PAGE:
Economy Slumps in 3rd Quarter

0
24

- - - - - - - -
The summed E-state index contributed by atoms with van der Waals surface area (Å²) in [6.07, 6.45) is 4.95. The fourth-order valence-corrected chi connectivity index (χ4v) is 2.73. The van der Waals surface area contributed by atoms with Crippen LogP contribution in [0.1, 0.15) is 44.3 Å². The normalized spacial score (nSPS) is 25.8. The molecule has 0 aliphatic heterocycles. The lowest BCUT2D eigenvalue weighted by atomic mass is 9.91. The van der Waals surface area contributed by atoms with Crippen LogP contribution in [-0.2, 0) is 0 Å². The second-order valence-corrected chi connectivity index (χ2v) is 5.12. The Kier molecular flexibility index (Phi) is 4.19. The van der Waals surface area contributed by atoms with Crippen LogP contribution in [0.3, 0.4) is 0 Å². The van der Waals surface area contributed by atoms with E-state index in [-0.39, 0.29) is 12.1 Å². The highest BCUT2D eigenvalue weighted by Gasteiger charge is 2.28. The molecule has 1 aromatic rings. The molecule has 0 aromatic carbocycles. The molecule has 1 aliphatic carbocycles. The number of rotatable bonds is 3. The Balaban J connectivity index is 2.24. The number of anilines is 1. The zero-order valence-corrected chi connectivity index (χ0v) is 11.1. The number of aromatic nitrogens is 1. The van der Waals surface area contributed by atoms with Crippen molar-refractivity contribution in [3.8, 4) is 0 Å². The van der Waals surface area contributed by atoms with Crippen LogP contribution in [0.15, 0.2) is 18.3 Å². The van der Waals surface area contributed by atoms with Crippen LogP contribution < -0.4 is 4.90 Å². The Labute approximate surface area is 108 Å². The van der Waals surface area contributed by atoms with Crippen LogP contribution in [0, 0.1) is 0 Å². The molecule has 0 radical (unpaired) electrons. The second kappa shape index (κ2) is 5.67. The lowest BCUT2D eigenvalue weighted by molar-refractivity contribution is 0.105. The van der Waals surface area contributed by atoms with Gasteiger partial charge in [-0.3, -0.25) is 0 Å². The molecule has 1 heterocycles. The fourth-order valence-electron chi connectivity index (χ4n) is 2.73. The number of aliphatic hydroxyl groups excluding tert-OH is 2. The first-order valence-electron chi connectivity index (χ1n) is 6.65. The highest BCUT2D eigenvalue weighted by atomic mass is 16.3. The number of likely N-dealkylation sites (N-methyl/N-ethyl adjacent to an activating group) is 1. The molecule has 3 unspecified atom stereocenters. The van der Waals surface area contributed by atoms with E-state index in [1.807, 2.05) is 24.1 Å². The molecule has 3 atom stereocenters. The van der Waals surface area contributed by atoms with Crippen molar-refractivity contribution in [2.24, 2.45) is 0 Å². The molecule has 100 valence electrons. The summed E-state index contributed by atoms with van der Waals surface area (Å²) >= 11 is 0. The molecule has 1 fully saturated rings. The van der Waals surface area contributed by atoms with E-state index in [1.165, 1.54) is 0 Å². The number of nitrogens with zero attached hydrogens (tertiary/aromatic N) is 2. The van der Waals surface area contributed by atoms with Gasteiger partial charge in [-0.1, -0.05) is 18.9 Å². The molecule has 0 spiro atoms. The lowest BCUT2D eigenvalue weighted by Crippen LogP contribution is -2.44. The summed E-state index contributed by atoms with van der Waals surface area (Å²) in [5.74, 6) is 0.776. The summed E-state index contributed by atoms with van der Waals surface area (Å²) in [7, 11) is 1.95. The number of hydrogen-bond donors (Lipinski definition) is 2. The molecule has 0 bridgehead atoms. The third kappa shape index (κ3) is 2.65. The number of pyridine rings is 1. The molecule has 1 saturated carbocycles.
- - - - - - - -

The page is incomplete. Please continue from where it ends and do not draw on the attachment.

By Wezi Tjaronda WINDHOEK THE Namibian economy performed poorly in the third quarter of 2005 (July to September). Not only did the Gross Domestic Product record a decline of 2.6 percent, but also its performance was poor compared to an increase of 6.4 percent during the preceding quarter. In its quarterly bulletin, the Bank of Namibia notes that the poor performance was a result of the performance of a number of sub sectors in the primary industry, namely mining, fishing, manufacturing and hotels and restaurants. Since the first and second quarters of this year, the fishing and mining sectors have continued to show a decline, unlike the agriculture sector. Agriculture, hunting and forestry recorded growth rates of 0.4 in the second quarter and an increased growth of 2.8 percent in the third quarter. The mining and quarrying as well as fishing sectors, however, performed poorly throughout the two quarters recording a negative growth of -5.8, and -5.9 percent in the second and third quarters respectively. The hotels and restaurants sector also declined by 6.8 and 9.2 percent in the two quarters, while manufacturing, having recorded an increased growth of 5.4 in the second quarter, recorded a decline in the third quarter by 7.0 percent. The bulletin says the growth recorded in the agriculture sector resulted from an increase in livestock that is marketed locally, which increased by 8.3 percent compared to 2.3 percent registered during the second quarter. But compared to the same time last year, this year’s number of cattle is low. Last year, 14.6 percent of the cattle were marketed. It also attributed the higher growth of numbers of cattle marketed to South Africa to a high demand of weaners as well as poor grazing in Namibia. “The grazing capacity is generally low in Namibia and not able to accommodate too many livestock. To this effect, it was necessary to sell off weaners in order to avoid overgrazing,” said the bulletin. As for fishing, its value addition has contracted since the end of 2004. Its contraction continued because of the landings of all fish species especially deep water and pelagic species, which the bank estimates to have declined by 98 and 49 percent respectively. The high operation costs experienced by the industry due to high fuel costs and a relatively strong currency have brought turbulent times to the industry. It has resulted in some fish factories undergoing liquidation and retrenchment of workers in a country whose unemployment rate is already over 30 percent. Apart from these factors, the small sized fish landings as well as low prices and competition poised by aquaculture in the international markets also impacted negatively on the fishing industry. Mining and quarrying also performed poorly as the value addition contracted by 21.5 percent, unlike a growth of 50 percent that was recorded during the corresponding quarter of 2004. “The decline is also exceptionally higher than a fall of 5.9 percent recorded during the preceding quarter,” said the bulletin. The decline in diamond output caused this fall as it contracted by 30.9 percent on a year-on-year and by 5.9 percent on a quarter basis during the quarter under review. This situation is due to the fact that mining activities have shifted from rich ore area in 2004 to an area with less diamonds. The output of other base metals and other minerals such as copper, zinc, gold, metal, increased due to the rising prices on the international market, added the bank in its quarterly bulletin. The secondary sector, which covers the manufacturing, water and electricity and construction performed positively with the exception of manufacturing. This sector, says the bulletin, saw its value addition decline by 7 percent compared to a growth of 2.4 percent during the same time last year because of a decrease in its sub sectors. For instance, the value added for fish processing and the manufacture of other food products declined while textiles and clothing also declined in response to the closure of factories. This year, a subsidiary of Ramatex, Rhino garments, closed and laid off its workers due to low demand from its export markets. Other sub sectors such as beverages, meat processing, wood, other manufacturing, paper printing, chemicals, rubber, plastic, metal, minerals and fabricated products among others, showed an increase.